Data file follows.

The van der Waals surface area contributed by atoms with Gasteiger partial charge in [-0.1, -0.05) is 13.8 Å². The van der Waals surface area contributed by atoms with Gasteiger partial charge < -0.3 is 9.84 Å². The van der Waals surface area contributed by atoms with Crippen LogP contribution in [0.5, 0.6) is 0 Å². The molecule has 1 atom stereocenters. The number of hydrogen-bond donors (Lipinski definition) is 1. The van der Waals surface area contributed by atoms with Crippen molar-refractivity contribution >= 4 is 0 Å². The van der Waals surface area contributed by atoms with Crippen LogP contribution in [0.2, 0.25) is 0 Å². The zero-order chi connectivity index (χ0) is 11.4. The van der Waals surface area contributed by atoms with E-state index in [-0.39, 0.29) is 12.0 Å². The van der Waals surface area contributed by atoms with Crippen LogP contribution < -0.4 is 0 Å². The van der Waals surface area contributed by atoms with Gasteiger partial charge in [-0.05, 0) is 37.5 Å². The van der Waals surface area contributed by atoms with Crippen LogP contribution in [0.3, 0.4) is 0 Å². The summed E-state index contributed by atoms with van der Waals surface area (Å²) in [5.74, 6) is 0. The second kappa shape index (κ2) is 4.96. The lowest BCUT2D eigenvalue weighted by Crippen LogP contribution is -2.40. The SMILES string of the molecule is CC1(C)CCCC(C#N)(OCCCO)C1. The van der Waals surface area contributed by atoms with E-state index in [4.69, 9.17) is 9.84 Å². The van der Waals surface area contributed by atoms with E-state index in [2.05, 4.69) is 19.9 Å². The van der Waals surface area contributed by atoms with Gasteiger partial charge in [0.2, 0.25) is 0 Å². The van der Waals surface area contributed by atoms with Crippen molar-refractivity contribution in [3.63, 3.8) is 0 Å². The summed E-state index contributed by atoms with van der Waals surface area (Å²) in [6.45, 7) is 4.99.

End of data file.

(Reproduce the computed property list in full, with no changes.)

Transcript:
The van der Waals surface area contributed by atoms with Gasteiger partial charge in [-0.1, -0.05) is 13.8 Å². The van der Waals surface area contributed by atoms with Gasteiger partial charge < -0.3 is 9.84 Å². The van der Waals surface area contributed by atoms with Crippen LogP contribution in [0.5, 0.6) is 0 Å². The molecule has 1 atom stereocenters. The number of hydrogen-bond donors (Lipinski definition) is 1. The van der Waals surface area contributed by atoms with Crippen molar-refractivity contribution >= 4 is 0 Å². The van der Waals surface area contributed by atoms with Crippen LogP contribution in [0.2, 0.25) is 0 Å². The zero-order chi connectivity index (χ0) is 11.4. The van der Waals surface area contributed by atoms with E-state index in [-0.39, 0.29) is 12.0 Å². The van der Waals surface area contributed by atoms with Crippen LogP contribution < -0.4 is 0 Å². The van der Waals surface area contributed by atoms with Gasteiger partial charge in [-0.05, 0) is 37.5 Å². The van der Waals surface area contributed by atoms with Crippen LogP contribution in [0.3, 0.4) is 0 Å². The summed E-state index contributed by atoms with van der Waals surface area (Å²) in [5.74, 6) is 0. The second kappa shape index (κ2) is 4.96. The lowest BCUT2D eigenvalue weighted by Crippen LogP contribution is -2.40. The SMILES string of the molecule is CC1(C)CCCC(C#N)(OCCCO)C1. The van der Waals surface area contributed by atoms with E-state index in [4.69, 9.17) is 9.84 Å². The van der Waals surface area contributed by atoms with E-state index in [2.05, 4.69) is 19.9 Å². The van der Waals surface area contributed by atoms with Gasteiger partial charge in [0.2, 0.25) is 0 Å². The van der Waals surface area contributed by atoms with Crippen molar-refractivity contribution in [3.63, 3.8) is 0 Å². The summed E-state index contributed by atoms with van der Waals surface area (Å²) in [6.45, 7) is 4.99.